Is European History in Crisis?6 min read
Ladies and gentlemen, I must admit, I am rather flabbergasted by the very idea of this question. Is European History in crisis? Goodness gracious, the very thought of it makes me want to exclaim, “Heavens to Betsy!”
Now, I may not be the most learned scholar of European History, but I have read a book or two, and I have seen a painting or two, and I have visited a museum or two. And, if I may say so myself, I have never seen European History in such a state of crisis. Indeed, I have seen a great deal of drama, tragedy, and comedy, but never crisis.
Of course, there are those who might argue that European History is in crisis because it is being rewritten, reinterpreted, and revised by the very people who study it. But I would say to these people, “Goodness gracious, don’t you know that that’s the point?” European History is not a static, monolithic entity that can be frozen in time like a fly in amber. It is a living, breathing, evolving thing that must be examined and re-examined by each generation.
And, yes, sometimes that re-examination can be messy, and sometimes it can be contentious, and sometimes it can be downright confusing. But that’s not a crisis, that’s just the way it is. That’s the price we pay for having a rich and diverse history that encompasses so many cultures, languages, and perspectives.
So, if you ask me, the only crisis in European History is the crisis of those who refuse to see it as anything other than a static, monolithic entity. These are the folks who want to freeze history in time, to lock it in a museum or a textbook, to preserve it like a precious artifact that must be protected at all costs.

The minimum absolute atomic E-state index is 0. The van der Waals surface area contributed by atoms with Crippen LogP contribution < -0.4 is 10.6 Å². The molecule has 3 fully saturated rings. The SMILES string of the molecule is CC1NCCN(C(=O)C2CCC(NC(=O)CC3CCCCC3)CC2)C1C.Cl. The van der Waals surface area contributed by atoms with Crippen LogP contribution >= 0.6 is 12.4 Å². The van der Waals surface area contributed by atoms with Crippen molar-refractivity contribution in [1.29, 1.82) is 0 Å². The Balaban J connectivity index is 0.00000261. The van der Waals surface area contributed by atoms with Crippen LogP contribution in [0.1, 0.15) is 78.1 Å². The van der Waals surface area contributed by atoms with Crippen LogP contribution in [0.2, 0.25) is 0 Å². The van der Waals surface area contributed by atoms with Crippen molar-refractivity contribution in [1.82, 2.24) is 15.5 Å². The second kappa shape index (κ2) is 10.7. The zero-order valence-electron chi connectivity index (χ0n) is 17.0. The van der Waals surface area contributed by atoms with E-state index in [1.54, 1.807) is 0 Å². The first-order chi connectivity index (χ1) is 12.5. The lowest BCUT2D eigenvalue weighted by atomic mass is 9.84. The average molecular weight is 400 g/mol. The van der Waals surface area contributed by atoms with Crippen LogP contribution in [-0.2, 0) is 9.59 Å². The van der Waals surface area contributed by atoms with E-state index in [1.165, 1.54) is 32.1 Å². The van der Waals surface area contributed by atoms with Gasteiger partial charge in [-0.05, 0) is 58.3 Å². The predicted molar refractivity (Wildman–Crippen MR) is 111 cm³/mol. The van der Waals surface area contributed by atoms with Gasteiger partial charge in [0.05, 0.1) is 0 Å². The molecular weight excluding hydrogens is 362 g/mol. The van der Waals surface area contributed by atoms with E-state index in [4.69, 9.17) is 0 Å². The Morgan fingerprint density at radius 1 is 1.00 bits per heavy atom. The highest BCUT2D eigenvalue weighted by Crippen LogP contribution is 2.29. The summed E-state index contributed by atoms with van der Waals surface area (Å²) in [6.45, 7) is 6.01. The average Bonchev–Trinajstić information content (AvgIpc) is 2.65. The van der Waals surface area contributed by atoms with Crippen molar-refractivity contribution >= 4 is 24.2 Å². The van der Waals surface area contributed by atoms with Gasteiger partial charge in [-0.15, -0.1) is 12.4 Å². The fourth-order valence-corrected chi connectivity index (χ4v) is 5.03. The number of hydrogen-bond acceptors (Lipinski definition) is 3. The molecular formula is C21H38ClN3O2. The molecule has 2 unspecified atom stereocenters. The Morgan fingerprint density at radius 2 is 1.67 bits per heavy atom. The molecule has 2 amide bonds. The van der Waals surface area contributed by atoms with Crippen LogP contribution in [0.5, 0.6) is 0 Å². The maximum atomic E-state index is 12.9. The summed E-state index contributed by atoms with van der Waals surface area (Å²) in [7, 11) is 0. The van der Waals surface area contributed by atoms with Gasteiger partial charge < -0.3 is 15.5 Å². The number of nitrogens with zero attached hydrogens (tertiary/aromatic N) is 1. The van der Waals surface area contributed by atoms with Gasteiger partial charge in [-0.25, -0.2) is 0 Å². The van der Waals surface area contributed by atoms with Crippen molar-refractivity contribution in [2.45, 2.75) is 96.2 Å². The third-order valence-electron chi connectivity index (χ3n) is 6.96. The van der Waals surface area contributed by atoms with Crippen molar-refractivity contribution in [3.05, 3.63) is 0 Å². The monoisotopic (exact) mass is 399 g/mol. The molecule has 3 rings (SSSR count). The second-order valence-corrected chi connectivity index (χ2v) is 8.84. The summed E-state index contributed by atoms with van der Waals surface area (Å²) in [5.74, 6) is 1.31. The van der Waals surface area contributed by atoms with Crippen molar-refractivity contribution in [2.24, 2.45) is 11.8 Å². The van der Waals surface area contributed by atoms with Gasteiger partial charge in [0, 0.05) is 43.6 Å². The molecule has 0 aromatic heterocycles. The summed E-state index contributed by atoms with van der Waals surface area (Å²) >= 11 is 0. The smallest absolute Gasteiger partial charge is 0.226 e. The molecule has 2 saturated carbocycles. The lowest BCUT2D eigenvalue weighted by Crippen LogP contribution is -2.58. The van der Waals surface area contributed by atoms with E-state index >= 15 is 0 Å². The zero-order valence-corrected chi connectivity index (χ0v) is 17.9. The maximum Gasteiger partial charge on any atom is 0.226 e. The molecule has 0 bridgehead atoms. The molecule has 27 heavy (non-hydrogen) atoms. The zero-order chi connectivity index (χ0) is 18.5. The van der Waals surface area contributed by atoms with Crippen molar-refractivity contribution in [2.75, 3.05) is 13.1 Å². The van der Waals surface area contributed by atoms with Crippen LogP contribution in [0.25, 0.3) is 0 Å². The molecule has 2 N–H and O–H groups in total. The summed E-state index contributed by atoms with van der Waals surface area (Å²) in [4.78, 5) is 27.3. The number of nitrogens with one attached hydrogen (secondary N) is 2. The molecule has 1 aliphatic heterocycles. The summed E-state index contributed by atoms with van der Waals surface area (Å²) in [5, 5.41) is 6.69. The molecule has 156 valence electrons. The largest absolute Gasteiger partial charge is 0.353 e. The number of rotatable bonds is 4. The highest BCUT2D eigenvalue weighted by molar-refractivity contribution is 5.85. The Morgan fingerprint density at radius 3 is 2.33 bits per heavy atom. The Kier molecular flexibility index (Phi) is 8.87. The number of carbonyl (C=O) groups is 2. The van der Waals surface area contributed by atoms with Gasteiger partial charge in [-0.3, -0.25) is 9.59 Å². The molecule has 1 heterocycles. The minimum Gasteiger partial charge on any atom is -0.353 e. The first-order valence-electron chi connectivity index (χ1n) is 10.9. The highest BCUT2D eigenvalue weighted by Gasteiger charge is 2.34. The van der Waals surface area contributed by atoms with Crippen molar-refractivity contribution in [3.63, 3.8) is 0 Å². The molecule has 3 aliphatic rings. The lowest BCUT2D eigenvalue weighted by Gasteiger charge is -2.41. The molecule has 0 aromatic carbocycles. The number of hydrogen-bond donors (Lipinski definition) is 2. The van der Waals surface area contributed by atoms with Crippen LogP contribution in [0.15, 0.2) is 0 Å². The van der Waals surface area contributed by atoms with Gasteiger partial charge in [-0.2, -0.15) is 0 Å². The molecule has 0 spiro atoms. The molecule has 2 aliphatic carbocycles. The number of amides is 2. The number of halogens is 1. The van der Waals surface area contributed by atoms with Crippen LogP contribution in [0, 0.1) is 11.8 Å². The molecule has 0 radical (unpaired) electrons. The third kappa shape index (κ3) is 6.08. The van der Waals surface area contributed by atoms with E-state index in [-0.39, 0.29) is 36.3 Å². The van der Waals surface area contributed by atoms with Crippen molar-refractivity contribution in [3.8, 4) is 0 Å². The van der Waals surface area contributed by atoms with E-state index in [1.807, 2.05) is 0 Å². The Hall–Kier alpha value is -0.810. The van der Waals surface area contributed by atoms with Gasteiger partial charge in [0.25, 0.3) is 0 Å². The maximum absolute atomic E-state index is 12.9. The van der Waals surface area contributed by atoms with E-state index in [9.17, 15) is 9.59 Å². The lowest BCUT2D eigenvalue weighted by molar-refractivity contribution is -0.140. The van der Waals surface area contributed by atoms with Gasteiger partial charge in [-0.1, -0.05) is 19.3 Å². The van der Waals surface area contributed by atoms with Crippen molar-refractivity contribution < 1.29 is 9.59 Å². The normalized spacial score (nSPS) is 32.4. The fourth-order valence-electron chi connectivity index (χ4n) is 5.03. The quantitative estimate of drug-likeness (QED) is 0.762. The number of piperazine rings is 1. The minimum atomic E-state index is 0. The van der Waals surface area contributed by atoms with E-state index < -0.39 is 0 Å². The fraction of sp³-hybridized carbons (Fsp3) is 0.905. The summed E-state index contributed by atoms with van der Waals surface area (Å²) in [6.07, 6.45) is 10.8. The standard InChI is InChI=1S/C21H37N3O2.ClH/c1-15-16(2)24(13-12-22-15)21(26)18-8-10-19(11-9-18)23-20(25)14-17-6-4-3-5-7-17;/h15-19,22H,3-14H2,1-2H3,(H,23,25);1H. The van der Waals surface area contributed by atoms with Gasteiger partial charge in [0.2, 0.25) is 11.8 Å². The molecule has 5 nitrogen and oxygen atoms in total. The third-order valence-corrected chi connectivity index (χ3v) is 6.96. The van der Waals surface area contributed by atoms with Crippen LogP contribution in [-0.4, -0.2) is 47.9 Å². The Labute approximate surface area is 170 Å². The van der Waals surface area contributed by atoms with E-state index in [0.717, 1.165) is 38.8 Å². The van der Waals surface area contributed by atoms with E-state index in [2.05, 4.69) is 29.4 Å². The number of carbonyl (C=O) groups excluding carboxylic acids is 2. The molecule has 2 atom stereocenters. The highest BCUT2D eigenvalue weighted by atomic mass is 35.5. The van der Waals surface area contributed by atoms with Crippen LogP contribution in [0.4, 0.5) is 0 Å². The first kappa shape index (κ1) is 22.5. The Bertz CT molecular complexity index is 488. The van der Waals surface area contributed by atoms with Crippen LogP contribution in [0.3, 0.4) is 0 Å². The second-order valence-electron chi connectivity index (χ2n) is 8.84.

But, my dear friends, that is not the way of history. History is messy, it’s contentious, it’s confusing, and it’s always changing. And that’s what makes it so fascinating. It’s like a grand, sprawling, never-ending story, with plot twists and cliffhangers and unexpected characters popping up all the time.
Now, some of you might say:
“But, what about the decline of Western Civilization? What about the rise of nationalism and populism? What about the erosion of democratic values?”
Well, my friends, I would say to you that these are not problems with European History, these are problems with European society. They are political, social, economic, and cultural issues that are affecting every aspect of our lives, not just our understanding of history.
And, let’s be honest, folks, these are not new problems. They are the same old problems that have been plaguing human societies since the dawn of time. The only thing that’s different is the context in which they are playing out. But that’s not a crisis, that’s just life.